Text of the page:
This just shows that many of the men in these orders were more concerned with their own reputations than with the abuse that had been committed against thousands of children. At the same time, of course, one can understand their anger over the fact that high-ranking ecclesiastical leaders put on pious faces and express shock and horror, when there is simply no way they did not know that these things were going on right under their noses, and no doubt many of them are guilty of abuse as well. They are indeed making scapegoats of those under them, when they are just as guilty and utterly hypocritical to express sorrow and dismay over the report. As journalist Damiean Thompson correctly observed: “underneath all his [Martin’s] public soul-searching and the sound of documents hitting the archiepiscopal floor, I think we can hear the sound of nifty footwork.”xix
What, then, should be done for the victims?
The report recommended that “counselling” and educational services should be made available to victims, as many of them never received a secondary school education.xx Tragically, in these times, psychology is always recommended, but this is not the answer at all. Psychologists have become the high priests of the new religion of psychotherapy, but psychotherapy is utterly unproven, unscientific, and cannot possibly help. The real solution for those who have been abused by priests and monks of the Roman Catholic institution is to come to the Lord Jesus Christ and find salvation and everlasting peace in Him.
A solution put forward by Christine Buckley, a leader in seeking to expose the abuse, is for the religious orders to provide 50% of all their assets, estimated to be 20 billion euros, towards compensating the victims. She suggested that 5 billion euros be used to increase compensation to those who presented evidence to the commission, with the remaining 5 billion euros being set aside to compensate survivors who have not yet come forward.xxi And indeed, leaders of eighteen religious orders implicated in the abuse agreed to increase their contribution to a compensation fund, although no amount was set. An Irish government-appointed panel paid 12000 victims of the “Church”-run schools, orphanages and other institutions an average of $90,000 each, on condition that they surrender their right to sue either the Roman Catholic “Church” or the state. Thousands of other claims are pending.xxii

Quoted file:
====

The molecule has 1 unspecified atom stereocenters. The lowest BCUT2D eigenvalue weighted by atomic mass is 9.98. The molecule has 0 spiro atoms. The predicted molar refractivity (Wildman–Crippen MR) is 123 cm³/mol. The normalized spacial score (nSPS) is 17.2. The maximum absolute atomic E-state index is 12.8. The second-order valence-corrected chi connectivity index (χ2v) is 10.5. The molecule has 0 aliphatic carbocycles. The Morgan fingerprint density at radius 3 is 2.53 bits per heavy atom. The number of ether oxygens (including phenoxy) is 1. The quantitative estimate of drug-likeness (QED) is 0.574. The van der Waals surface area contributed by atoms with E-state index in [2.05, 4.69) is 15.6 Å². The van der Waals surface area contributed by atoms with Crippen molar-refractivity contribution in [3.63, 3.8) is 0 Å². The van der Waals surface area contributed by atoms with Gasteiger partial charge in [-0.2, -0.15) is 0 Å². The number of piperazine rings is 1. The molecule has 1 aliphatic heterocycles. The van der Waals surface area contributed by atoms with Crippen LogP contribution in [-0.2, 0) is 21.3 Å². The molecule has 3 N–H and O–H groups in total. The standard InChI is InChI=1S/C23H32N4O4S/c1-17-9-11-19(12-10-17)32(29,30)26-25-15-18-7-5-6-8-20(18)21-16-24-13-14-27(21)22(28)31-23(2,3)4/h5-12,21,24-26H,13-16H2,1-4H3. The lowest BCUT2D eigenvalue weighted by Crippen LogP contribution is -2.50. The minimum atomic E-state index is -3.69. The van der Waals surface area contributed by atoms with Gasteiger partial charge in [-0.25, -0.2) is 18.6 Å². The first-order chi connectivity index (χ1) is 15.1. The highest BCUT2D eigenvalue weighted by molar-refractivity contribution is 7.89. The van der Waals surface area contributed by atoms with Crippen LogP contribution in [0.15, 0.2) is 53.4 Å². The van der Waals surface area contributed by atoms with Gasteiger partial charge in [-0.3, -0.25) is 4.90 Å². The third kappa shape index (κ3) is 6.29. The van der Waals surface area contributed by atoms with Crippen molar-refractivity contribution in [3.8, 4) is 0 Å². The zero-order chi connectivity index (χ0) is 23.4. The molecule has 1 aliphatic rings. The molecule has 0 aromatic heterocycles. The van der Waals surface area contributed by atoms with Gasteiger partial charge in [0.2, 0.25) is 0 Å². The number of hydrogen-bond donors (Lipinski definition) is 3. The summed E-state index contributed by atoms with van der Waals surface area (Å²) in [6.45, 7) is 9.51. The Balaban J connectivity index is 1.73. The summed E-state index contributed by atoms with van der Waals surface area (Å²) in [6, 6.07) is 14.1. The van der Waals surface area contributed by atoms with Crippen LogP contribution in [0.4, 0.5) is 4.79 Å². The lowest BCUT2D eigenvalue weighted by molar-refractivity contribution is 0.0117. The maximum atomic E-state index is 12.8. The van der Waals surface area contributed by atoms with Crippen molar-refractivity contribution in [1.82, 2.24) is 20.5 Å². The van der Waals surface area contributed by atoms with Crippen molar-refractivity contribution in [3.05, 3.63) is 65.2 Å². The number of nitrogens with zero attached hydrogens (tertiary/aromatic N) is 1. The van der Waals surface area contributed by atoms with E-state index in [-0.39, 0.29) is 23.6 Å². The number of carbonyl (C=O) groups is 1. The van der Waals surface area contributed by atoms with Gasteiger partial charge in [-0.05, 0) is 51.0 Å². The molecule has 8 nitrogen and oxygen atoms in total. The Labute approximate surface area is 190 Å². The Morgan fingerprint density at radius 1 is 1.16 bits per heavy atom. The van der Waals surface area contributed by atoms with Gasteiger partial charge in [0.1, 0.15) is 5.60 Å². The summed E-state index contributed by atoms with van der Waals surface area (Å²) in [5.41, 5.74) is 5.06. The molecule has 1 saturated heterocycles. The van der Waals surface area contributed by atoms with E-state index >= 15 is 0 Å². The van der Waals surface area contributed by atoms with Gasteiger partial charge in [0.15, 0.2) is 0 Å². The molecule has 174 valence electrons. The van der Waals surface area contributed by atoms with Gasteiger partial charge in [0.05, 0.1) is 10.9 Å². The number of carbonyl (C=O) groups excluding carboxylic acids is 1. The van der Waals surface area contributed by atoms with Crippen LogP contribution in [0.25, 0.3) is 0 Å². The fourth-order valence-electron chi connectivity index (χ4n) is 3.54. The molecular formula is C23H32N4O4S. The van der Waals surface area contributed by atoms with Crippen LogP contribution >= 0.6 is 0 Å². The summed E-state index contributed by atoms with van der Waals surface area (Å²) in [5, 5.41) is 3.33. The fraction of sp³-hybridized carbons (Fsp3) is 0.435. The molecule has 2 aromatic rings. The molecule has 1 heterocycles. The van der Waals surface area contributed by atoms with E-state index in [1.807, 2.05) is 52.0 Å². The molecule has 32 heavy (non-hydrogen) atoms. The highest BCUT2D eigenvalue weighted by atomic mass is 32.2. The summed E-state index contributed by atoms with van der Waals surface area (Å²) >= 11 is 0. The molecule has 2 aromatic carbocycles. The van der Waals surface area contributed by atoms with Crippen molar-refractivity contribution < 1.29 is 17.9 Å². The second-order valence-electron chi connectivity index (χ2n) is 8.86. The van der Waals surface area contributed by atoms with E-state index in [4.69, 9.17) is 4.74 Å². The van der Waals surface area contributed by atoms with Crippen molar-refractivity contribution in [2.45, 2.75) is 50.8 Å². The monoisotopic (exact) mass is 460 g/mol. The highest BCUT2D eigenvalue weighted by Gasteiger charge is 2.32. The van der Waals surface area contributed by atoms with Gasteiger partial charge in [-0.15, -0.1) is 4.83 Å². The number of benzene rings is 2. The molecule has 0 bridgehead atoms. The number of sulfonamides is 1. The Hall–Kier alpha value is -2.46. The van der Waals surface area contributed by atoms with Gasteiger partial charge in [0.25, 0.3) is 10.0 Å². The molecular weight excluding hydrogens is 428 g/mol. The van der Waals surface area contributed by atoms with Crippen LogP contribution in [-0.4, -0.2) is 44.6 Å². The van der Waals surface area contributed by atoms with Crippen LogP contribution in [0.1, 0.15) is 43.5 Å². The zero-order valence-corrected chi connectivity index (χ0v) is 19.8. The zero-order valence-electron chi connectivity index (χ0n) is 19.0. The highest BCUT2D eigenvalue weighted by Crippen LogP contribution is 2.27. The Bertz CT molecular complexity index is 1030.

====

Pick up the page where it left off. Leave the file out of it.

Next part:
This has become the preferred solution worldwide, but it is far from ideal. The main reason being that knowing there is a lot of money to be made from testifying could very easily induce people who were not abused to come forward and pretend to have been, and accuse perhaps innocent people. This is a great danger. Still, by way of restitution the courts do not have many options available to them other than some form of financial compensation to the victims. Most important is for those individuals who committed the abuse, or who were accessories to it, to be punished by the full weight of the law. And yes, the religious institutions themselves should be punished too, wherever it is proved that they knew about the abuse going on within their structures and did nothing about it.